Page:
We entered the CAMP 4 Justice room excited to start our first full Lit Day with the kids, but we were immediately greeted with small jumping and cheering bodies dressed in workout clothes yelling, “finally….let’s go workout;” “do we have to workout outside?” “ I am ready to go!” Right behind them were two bigger bodies, also in workout clothes, and as excited to go exercise--that’s how much the kids and the chaperones enjoyed our first Fit Day yesterday. Leiva and I looked at each other, smiled, and slowly told them in unison, “we were not planning on working out today--it’s our first Lit Day.” The room got quiet for a split second, and then they burst into various exclamations of disappointment--”Are you serious?” asked Wellington, “I was ready;” most kids reacted the same way, and even Mr. C, one of the chaperones, told us, “the kids called me out yesterday, so I came ready.” Leiva and I looked at each other again, smiled, and mentally agreed to PIBE the situation. “We had planned to do a full Lit Day today, so that tomorrow we can do both Fit and Lit. If you want, though, we can do both today instead.” They all sat down and started thinking very hard. Sean was mumbling something that sounded like, “we should probably just read;” Alicia kept smiling while telling Andrea, “I did all the moves yesterday; you can do it, too;” and Caleb said, “doing both? I wanna workout straight!” After taking a vote, we decided together that it made more sense to focus on Lit only today because we had not spent enough time together interacting with books.
It was time for our first Sustained Silent Reading (SSR) session. We explained to the kids that they were going to silently read for 15 minutes while listening to some soft instrumental music. It was important for us to watch them interact with the texts they had picked up from the library a couple days earlier. We set up our Pandora station to Max Richter, and the kids started reading. Sean insisted that we set up a timer because he was tracking his reading speed, so we started a timer and watched them. Alicia, Tamir, and Launy sat together and started reading silently. For a least three straight minutes, it looked like they were not moving. I passed by to check on them, and the level of focus on their faces convinced me to walk away and let them read. Caleb and Wellington shared a comic book because Wellington had forgotten his book at home, but they were as focused as the girls. Before we knew it, the fifteen minutes had passed, and it was time to debrief.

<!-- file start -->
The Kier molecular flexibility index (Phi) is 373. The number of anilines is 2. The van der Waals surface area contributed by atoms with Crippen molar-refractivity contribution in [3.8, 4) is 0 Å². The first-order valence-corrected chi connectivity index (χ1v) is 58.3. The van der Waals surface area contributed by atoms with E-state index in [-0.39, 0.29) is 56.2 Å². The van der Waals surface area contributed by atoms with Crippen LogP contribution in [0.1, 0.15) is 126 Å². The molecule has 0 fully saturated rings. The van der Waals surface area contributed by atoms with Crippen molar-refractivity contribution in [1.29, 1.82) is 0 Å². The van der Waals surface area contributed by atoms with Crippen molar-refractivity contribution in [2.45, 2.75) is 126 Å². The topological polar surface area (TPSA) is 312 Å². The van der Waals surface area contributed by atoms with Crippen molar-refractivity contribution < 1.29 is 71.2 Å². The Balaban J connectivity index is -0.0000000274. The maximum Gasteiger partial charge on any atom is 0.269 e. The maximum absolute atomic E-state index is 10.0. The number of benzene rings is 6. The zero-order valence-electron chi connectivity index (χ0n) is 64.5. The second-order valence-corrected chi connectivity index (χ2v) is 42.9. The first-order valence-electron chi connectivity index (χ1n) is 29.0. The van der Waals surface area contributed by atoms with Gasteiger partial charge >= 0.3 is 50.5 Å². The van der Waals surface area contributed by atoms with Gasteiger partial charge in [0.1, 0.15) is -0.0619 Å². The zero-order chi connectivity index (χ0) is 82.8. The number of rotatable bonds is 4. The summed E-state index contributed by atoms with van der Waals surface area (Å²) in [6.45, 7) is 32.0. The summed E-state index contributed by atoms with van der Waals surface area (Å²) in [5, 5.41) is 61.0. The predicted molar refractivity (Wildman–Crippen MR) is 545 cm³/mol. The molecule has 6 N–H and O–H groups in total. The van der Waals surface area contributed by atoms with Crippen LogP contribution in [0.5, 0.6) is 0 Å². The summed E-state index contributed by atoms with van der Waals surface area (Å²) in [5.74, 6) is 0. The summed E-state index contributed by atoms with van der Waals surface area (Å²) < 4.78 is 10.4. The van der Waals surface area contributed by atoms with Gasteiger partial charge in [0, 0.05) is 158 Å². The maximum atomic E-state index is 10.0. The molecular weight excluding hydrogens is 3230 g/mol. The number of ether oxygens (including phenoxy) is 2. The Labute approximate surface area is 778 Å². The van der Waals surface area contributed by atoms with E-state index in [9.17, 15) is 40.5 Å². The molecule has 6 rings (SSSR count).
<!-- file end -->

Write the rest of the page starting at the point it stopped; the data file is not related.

I started by asking the kids if they had ever heard the term “lizard brain.” Launy argued that lizards are rather smart, and it’s pretty cool that even when their tails are cut, they keep running; Caleb let us all in on a family secret--”there is a lizard in our house; we call him Bobby cuz he helps us get rid of all the flies and mosquitoes. He is nice; he only shows up about twice a month;” Prodigy argued that lizards are pretty hard to catch, and therefore, they are pretty smart. After listening to their thoughts on the “lizard brain,” I explained to them that a lizard brain allowed the lizard to do primary three things--stay alive, eat, and reproduce. Then, I made the connection between a lizard brain and an amygdala. “Our amygdala is our lizard brain,” I told them, “but we can do much more than stay alive, eat, and reproduce because in addition to the amygdala, we have other brain parts that make us smarter than lizards.” The kids were fascinated to learn so many facts about their brains. They understood that the instrumental music we played was designed to help them maximize the performance of the “smart” part of their brain.
We then transitioned into the last section of our day, and Leiva started teaching the kids about the meaning of a theme. Most of them already had an idea, but we realized that they could not quite differentiate between a main idea and a theme. Using the Three Little Pigs as a story that all of the kids were familiar with, Leiva taught them the difference between a theme and a main idea. Once they had mastered those differences, they started taking turns to tell the group about the theme of the book they were reading. As they shared the multiple themes they had derived from their books after reading for fifteen minutes, it became evident to us that there was no longer any confusion about the meaning of a theme. They were so excited to discuss their books’ themes that when it was time to leave, they wanted to continue talking, and a few of them even stayed in the room to keep the conversation going. Right before leaving, Sean stopped by Leiva and told her that he was done with his book. Her face lit by pride, she smiled and told him, “you should return it to the library and get another one.” He smiled back and yelled, “YES!”
As usual, we closed with our announcements for tomorrow: we have a Fit and Lit day tomorrow; bring your book and your workout clothes, and of course, and bring a good spirit.
The group has become a family. The kids are comfortable with each other, and they are comfortable with us. They remain excited, even when the task requires focus, but as soon as one of them makes eye contact with Leiva or me, they remind the others to focus, which they immediately do. Tomorrow’s Fit session will probably very animated.